Nickolay Mladenov, the UN Special Coordinator for the Middle East Peace Process, briefed the members of the Security Council by video conference yesterday, and he praised the far-reaching measures that both Israel and the Palestinian Authority have taken to try and contain the spread of the COVID-19 virus. He said that the coordination that has been put in place and the joint commitment to tackle the threat to both populations is exemplary and their efforts have been supported by the UN.
Mr. Mladenov also warned that unilateral steps are detrimental to peace. He noted that in recent months, Israeli officials have repeatedly stated their intention to annex Israeli settlements and other parts of the occupied West Bank. If implemented, he said, such steps would not only constitute a serious violation of international law, but they would also effectively end the prospect of the two-State solution and close the door to negotiations between Israelis and Palestinians.
The UN Peacekeeping Mission in the Democratic Republic of the Congo helped free 38 civilians, who had been abducted by the rebel group known as the ADF in the vicinity of Mayi Moya, 40 km north of Beni. This happened on Sunday, while the peacekeepers had deployed reinforcements to support the Congolese Armed Forces in an area under attack by the ADF. The civilians, including women and children, had been abducted by the ADF from different locations in North Kivu and Ituri. They were safely transferred to a Congolese Army base.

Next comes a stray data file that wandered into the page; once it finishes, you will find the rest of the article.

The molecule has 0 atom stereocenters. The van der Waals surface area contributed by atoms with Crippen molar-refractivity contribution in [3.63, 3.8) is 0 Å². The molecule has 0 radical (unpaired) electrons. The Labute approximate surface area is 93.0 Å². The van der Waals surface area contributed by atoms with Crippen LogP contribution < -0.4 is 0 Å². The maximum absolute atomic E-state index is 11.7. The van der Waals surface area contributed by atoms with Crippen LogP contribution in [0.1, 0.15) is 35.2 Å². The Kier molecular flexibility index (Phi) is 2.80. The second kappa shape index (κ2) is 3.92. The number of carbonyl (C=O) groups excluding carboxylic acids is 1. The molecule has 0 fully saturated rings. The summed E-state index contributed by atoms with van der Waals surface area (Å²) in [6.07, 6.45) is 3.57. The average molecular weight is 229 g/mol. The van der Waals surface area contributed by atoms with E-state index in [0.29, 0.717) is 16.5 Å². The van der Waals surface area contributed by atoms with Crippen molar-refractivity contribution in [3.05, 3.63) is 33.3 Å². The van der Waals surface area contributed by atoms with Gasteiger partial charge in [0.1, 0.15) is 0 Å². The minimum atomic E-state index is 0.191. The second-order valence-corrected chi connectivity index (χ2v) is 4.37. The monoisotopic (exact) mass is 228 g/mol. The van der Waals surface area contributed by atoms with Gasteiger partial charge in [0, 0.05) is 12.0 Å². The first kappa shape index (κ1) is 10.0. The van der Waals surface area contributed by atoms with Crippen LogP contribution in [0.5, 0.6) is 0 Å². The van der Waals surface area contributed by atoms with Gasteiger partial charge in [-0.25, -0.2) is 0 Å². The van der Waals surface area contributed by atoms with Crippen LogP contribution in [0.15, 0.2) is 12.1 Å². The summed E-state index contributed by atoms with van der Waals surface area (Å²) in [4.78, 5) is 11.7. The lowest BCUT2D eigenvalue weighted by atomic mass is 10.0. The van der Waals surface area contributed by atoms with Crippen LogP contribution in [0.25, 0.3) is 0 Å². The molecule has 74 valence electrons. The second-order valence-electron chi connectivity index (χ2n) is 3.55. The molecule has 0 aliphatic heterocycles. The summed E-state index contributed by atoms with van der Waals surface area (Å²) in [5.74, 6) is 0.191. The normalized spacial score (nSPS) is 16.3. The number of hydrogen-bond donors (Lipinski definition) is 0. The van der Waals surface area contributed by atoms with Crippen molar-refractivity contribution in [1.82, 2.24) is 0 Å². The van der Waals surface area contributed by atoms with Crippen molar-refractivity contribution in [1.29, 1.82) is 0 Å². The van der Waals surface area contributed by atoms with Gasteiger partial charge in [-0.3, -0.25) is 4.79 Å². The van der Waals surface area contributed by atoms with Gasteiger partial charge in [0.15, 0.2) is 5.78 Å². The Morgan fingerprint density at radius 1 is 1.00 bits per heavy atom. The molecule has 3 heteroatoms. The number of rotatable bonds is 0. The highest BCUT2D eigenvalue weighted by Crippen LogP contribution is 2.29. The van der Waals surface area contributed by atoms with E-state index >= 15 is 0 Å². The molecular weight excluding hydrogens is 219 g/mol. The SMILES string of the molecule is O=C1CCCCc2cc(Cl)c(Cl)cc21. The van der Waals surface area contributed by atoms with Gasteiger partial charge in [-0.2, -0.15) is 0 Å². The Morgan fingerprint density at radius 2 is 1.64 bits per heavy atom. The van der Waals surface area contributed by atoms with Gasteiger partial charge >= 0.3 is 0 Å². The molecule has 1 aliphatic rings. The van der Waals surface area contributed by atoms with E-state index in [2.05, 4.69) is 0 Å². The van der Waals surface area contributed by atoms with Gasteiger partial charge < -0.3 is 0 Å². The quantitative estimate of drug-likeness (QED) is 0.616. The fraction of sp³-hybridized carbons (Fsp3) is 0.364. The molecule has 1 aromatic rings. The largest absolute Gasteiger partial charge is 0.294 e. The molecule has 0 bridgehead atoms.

While the Mission takes all necessary measures to contain the spread of COVID-19 in the DRC, it remains fully committed the core of its mandate, the protection of civilians, in support of the Congolese security forces.
UNICEF today reiterated the importance of supporting and strengthening the healthcare system in the Democratic Republic of the Congo. The COVID-19 pandemic brings another threat to a health system that has battled an Ebola outbreak in the country’s east and is also struggling with several deadly endemic diseases. 
In a report released today, UNICEF said that with some 31,000 cases, the measles epidemic that began last year is now the worst in the world and has killed more than 5,300 children. The rapid increase of cases of COVID-19 poses a major challenge to a country identified as one of the most at risk in Africa.
In public health centres, equipment, trained staff and funds are in desperately short supply. Many facilities even lack safe water and sanitation. Immunization rates, already low, have dropped sharply in some provinces over the past year.
An estimated 3.3 million children in the DRC have unmet vital health needs, while across the country, 9.1 million children – or nearly one in five of the under-18 population – require humanitarian assistance. 
The agency urges international donors to commit generous multi-year support to the government’s efforts to revamp routine health care services and to reach its SDG goals in water, sanitation and hygiene in order to better protect children against communicable diseases.